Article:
Like many businesses responding to change, my partner and I are thinking about diversifying our studio’s offerings. Before we jump whole hog into anything, though, we’re doing a bunch of informational interviews.
Done well, informational interviews can be an enormous source of invaluable, real world information. The trick lies in finding the right people and asking the right questions.
To find the right people, we’re using our network. We’re asking everyone we know who they know that might be able to help us. We’re then trying to find out as much as we can about the people we’re calling before we pick up the phone. A little background research goes a long way towards figuring out what questions to ask.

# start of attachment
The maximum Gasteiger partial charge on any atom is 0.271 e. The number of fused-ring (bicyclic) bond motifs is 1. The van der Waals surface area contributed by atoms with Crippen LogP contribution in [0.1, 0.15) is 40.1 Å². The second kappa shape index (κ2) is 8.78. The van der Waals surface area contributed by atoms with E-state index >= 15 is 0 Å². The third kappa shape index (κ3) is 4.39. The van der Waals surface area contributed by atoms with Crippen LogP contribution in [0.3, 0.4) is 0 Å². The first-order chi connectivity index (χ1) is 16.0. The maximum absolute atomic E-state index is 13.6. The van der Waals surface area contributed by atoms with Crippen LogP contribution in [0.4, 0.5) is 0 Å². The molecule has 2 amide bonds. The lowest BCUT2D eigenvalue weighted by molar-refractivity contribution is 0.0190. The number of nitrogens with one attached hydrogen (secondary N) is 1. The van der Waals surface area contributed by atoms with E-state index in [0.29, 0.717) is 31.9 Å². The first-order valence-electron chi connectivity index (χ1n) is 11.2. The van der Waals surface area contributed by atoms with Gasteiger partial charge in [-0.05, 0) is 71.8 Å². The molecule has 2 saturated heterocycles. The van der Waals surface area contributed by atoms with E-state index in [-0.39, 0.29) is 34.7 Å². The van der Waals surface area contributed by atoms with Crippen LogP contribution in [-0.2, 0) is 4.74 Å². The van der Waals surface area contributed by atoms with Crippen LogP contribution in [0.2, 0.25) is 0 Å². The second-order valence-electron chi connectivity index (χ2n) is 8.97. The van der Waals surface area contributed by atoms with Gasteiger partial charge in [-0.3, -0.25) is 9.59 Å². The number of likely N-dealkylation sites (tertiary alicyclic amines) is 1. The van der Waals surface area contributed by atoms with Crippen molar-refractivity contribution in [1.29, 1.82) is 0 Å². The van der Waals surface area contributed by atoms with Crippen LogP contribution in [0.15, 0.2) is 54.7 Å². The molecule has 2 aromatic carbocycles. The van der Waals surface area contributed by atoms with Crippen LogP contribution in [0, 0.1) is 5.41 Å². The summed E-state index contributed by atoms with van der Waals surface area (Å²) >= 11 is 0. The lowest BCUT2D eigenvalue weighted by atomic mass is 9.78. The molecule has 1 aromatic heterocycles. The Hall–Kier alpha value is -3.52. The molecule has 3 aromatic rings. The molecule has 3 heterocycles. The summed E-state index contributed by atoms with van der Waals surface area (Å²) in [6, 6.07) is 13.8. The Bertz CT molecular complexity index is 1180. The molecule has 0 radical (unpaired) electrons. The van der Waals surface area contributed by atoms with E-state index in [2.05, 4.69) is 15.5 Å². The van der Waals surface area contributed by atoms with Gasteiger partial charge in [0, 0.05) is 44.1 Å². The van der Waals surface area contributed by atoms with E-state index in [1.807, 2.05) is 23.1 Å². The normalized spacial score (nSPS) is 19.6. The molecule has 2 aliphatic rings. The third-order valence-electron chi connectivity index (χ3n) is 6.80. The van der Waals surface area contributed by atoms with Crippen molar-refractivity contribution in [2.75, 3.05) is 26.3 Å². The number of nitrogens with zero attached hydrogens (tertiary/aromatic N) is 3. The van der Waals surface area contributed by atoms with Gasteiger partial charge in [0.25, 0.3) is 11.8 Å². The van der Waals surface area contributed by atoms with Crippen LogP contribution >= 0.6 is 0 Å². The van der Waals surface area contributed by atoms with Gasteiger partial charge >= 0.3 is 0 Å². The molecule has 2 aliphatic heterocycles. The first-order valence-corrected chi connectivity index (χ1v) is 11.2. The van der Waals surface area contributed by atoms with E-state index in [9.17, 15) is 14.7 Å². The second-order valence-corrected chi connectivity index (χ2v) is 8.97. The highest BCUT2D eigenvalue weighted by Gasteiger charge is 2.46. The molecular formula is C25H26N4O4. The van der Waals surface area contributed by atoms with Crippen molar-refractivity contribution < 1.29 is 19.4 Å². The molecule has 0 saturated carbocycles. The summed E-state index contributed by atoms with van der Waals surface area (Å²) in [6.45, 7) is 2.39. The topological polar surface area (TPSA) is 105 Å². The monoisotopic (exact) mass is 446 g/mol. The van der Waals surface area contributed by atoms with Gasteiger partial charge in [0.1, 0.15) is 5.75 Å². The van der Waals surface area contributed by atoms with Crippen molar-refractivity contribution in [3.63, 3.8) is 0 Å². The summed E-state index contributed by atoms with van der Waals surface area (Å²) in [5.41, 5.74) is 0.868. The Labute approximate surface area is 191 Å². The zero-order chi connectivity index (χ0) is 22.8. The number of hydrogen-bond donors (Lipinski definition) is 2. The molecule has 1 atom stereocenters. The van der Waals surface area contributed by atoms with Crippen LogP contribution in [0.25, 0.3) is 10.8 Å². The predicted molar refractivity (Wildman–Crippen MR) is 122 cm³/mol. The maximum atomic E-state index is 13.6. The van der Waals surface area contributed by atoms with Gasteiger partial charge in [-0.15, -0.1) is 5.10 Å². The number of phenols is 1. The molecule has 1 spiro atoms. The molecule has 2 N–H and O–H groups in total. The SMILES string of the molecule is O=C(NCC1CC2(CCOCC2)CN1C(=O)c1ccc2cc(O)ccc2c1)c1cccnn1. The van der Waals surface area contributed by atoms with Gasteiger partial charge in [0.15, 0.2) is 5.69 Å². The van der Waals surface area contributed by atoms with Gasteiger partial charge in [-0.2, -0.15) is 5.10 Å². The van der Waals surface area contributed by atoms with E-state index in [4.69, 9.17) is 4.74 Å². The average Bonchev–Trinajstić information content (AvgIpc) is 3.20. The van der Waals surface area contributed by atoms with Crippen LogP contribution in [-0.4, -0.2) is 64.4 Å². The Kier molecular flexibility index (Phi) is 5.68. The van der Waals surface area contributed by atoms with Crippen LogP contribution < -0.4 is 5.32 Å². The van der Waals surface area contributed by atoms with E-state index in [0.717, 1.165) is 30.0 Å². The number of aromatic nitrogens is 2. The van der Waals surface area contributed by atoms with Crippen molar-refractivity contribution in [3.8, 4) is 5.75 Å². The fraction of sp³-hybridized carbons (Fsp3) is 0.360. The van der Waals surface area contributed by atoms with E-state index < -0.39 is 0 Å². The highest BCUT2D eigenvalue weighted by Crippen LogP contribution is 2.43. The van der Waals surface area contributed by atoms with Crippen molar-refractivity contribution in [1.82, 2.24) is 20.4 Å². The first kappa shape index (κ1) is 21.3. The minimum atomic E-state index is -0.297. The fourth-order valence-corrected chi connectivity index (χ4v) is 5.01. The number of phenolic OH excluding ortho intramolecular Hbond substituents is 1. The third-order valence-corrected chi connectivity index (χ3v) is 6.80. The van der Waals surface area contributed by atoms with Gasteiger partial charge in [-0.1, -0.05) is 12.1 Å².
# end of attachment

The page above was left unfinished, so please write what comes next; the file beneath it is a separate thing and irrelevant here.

Some of our leads will be great people to get general technical and technological information from. Others will be better to run ideas for prospects, markets and opportunities by. The rest we’ll look to for information about how we should expect this decision to impact our lives. How will this decision affect the number of hours we work? How much we travel? How we spend our time? The roles we play in our business? What will each of us need to learn? What new team-members will we need? What is working with clients in this environment really like? What do we need to watch out for? What do we need to do differently?
One thing we’ve learned from the interviews we’ve done so far is that if we don’t get off the phone saying “WOW! we just learned something amazing that we couldn’t have gotten any other way,” then we’re not asking the right questions. Another is to ask each person we talk to who else they know who might be willing to talk to us.
Gearing ourselves up to make these calls isn’t easy but the pay-off has been so worthwhile. I honestly can’t think of another way that we could have learned so much so fast.